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May 1961


Arch Ophthalmol. 1961;65(5):619-620. doi:10.1001/archopht.1961.01840020621001

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From the considerable number of patients reporting to ophthalmologists' and neurologists' offices on account of headaches, one group is especially intriguing because of its predilection for males, its sharp localization of symptoms, its occult pathogenesis, and its tendency to recur in groups of attacks with long intervals of freedom. This is what has been variously called Raeder's Syndrome, Horton's headaches, histaminic cephalgia, erythromelalgia, ciliary neuralgia, and—most recently—cluster headaches.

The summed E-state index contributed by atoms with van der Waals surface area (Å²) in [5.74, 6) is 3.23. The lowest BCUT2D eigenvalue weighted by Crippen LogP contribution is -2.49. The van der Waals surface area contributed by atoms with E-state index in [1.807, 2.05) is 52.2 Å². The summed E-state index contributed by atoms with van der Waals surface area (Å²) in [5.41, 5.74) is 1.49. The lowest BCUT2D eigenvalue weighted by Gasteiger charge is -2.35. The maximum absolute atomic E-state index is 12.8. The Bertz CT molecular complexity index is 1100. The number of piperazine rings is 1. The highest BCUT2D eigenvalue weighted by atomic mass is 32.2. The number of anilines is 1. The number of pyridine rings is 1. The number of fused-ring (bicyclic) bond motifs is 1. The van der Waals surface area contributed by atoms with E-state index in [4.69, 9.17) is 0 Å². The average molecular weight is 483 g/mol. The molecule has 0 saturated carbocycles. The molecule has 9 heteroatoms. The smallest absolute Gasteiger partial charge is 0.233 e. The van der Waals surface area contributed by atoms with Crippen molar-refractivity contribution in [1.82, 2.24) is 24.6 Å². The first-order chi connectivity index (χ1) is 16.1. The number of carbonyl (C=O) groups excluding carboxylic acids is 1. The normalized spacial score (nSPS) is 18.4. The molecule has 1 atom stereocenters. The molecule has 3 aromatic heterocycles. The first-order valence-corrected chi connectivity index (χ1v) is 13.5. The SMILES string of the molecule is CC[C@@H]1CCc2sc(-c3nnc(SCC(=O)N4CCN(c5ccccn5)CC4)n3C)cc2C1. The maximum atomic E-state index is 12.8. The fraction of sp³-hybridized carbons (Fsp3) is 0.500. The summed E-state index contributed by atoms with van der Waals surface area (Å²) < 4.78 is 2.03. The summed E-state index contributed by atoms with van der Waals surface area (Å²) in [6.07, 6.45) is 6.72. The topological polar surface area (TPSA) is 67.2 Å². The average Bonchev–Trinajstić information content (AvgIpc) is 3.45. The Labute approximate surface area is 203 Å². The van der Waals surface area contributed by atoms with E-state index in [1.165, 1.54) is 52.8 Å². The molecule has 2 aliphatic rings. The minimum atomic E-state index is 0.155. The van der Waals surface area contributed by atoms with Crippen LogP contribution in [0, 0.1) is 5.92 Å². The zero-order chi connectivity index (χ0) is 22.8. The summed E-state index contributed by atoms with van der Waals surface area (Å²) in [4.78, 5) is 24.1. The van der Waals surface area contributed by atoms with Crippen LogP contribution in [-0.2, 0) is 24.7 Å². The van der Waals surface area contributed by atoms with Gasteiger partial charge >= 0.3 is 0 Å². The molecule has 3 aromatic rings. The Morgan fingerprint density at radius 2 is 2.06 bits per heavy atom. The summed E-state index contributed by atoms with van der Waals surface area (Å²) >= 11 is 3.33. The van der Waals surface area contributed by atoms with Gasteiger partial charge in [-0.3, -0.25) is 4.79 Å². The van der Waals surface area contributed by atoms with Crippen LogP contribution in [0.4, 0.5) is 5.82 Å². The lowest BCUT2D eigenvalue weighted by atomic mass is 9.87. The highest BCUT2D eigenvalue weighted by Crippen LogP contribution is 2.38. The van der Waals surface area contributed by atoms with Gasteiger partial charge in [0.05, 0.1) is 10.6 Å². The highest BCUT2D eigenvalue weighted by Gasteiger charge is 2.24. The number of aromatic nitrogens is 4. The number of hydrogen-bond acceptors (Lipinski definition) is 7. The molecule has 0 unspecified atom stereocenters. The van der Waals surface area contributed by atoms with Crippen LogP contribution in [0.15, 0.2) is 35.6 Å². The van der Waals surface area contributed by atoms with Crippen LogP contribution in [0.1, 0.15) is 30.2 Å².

The symptoms are strictly unilateral and typically accompanied by lacrimation and congestion of the homolateral eye. The ache in the head and the pain in the eye come on suddenly and often disappear with equal abruptness. The fact that some, albeit the minority, are accompanied by a Horner's syndrome, or rarely mydriasis, suggests an autonomic dysfunction. The evidence suggests an irritative lesion involving portions of the facial nerve (the greater superficial petrosal branch) relaying impulses to the lacrimal gland and conjunctival vessels;

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